In 1987 a new American film studio released a movie shot on a low budget and with no major stars. Expectations were not high. And yet that movie would prove to be a sensational box office hit, and would become one of the most enduring and iconic romance movies of all time.
Why the staggering success? Simply put: the sensuality of dance.
The movie, of course, is Dirty Dancing. No movie better exemplifies how powerful dance can be in stirring and cementing attraction.
I have always adored dance. I remember my parents taking me to the theatre to see world-class ballet companies like the Bolshoi and Leningrad perform, and I was completely enchanted. I took ballet classes for many years and was quite serious in my ambition to be a ballerina. Then once I reached my teens I discovered, through romance novels and movies, dance as the language of love. The passion, the intimacy… I knew that the romance books I dreamed of writing someday must include dance. And so they do!
Often, that means writing scenes in which my protagonists dance together, creating a moment in which time stops, in which barriers melt, and the two connect in a deeper, more meaningful, more primal way, as in this scene from my most recent novel Masquerade:
They moved into the seething mass on the dancefloor and he took her in his arms, holding her tight, so she was aware of the thundering beat of his heart against her breast. His thigh brushed against hers. The surge of arousal that ran through them both as their bodies met was like an electric shock. Her nipples stiffened; a rush of blood went to her head. She didn’t want to feel this way but her will had been sapped. The music was plaintive, tearing at her, and she closed her eyes, shutting out all sight and sound from her world. … She relaxed, melting, as undeniable warmth flooded her loins. Sensitive to her need, Andrés drew her ever closer into his embrace, clasping her to him, feverish and possessive. A yearning sensation filled her but she was not sure where it came from now; she only knew that she was surrendering to it, and to the man holding her in his arms. He had the most sensual touch and she savoured it with wanton abandonment. His jaw was brushing against her temple and she could just make out the spicy aroma of his aftershave mingling with the familiar scent of him. It felt good; it felt right. Time stood still. Above them the stars twinkled like diamonds and the moon was warm and glowing. She wanted this moment never to end.
But dance can be just as important in the story when experienced as the spectator. In Burning Embers, Indiscretion and Masquerade, the heroines are placed in the position of seeing beautiful women dance boldly and sexily for the heroes. Take this scene in Burning Embers:
Morgana had also noticed Rafe. She slowly danced her way toward him, but her professionalism ensured that her movements betrayed no emotion. Her face alone burned with passion, and her eyes, steadily fixed upon the man she apparently loved, were afire.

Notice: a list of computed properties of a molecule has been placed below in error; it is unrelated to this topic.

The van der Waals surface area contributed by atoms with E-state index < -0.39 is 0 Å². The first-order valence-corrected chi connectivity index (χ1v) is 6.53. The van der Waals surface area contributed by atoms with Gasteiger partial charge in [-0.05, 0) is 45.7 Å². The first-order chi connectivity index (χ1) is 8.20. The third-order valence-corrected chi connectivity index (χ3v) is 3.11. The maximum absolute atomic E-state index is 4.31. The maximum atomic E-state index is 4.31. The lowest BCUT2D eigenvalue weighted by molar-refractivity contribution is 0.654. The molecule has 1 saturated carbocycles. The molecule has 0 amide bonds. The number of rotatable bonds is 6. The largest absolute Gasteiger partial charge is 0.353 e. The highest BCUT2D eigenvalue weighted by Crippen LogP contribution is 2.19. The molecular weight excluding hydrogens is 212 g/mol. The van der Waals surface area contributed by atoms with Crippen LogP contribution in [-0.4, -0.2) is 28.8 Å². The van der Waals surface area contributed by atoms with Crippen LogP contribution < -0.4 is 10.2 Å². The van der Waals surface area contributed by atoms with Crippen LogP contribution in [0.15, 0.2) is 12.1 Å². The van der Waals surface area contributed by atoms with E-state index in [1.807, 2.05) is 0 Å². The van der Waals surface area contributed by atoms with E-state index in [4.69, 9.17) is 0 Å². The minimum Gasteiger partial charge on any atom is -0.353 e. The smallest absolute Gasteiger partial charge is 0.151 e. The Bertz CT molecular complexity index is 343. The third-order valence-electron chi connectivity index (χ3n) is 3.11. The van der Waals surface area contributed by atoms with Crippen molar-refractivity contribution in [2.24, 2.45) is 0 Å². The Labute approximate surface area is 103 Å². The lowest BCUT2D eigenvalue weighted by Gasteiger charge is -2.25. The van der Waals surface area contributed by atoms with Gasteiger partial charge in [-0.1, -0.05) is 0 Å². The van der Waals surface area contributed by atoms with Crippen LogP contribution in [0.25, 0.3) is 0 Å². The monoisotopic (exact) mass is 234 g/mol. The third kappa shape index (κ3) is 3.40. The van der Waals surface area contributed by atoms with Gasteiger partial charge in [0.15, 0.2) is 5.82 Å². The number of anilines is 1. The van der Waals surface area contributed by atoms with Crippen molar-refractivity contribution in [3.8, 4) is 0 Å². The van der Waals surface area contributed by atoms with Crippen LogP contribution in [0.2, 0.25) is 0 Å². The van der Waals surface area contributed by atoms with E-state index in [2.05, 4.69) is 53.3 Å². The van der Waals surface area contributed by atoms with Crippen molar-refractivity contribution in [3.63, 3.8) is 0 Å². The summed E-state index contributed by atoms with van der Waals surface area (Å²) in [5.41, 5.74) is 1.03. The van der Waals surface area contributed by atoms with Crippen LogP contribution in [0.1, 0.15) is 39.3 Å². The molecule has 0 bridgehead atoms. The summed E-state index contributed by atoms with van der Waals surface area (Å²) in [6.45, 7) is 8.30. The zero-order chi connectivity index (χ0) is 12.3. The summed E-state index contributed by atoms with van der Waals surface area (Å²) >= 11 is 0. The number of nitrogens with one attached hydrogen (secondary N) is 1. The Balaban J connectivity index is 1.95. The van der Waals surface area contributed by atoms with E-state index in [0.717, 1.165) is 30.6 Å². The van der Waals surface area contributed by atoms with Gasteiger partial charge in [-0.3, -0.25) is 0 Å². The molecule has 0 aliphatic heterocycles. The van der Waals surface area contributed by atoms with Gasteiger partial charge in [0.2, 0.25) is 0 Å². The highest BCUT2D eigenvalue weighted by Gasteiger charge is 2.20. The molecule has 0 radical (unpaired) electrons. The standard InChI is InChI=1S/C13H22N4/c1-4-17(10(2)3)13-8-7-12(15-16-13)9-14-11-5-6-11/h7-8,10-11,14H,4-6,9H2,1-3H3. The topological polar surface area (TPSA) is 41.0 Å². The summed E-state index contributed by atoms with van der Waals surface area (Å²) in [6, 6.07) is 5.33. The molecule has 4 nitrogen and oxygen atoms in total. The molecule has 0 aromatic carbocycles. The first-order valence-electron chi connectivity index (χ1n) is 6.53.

Morgana began quite obviously to dance for him alone. Coral remembered Dale telling her about this kind of thing happening in nightclubs in North Africa, where belly dancers chose a particular man for the evening and showered him with attention. She had wondered at the time if Dale himself had ever experienced one of these private dances. Coral watched as Morgana leaned over Rafe, brushing him with her black mane, jingling the silver bracelets on her wrists with her feline gestures. The Frenchman watched her, a slight smile on his face…
How can any man resist such sensuality? Coral must wonder. How can she hope to compete with this older, worldlier, more experienced and more provocative woman? Here, dance is means by which Morgana stakes a claim on her lover, Rafe, leaving Coral on the sidelines.
My heroines are in new, strange worlds – they do not know the dances. What they need is to be led to the dancefloor and guided, and that is where the heroes step in. In Indiscretion, Alexandra is enjoying watching Andalusians dance when Salvador insists that she dance the flamenco with him. She protests that she cannot, she does not know how to, but he draws her into his arms and tells her all she must do is follow him and trust her instincts. And then:
She could see the surprise and pleasure reflected on Salvador’s face when she began to move in perfect accord with him. With proud stamping steps they surrendered themselves to the mounting urgency of the rhythm and the precise evolution of the dance that were like a thin veil suspended above smouldering fires, threatening to erupt into flames at any moment.
To dance together, in step and in time: it forms a powerful and lasting connection. As dancer Martha Graham said, ‘Dance is the hidden language of the soul.’ Dance and all illusions fall away, leaving the beautiful, sensual truth.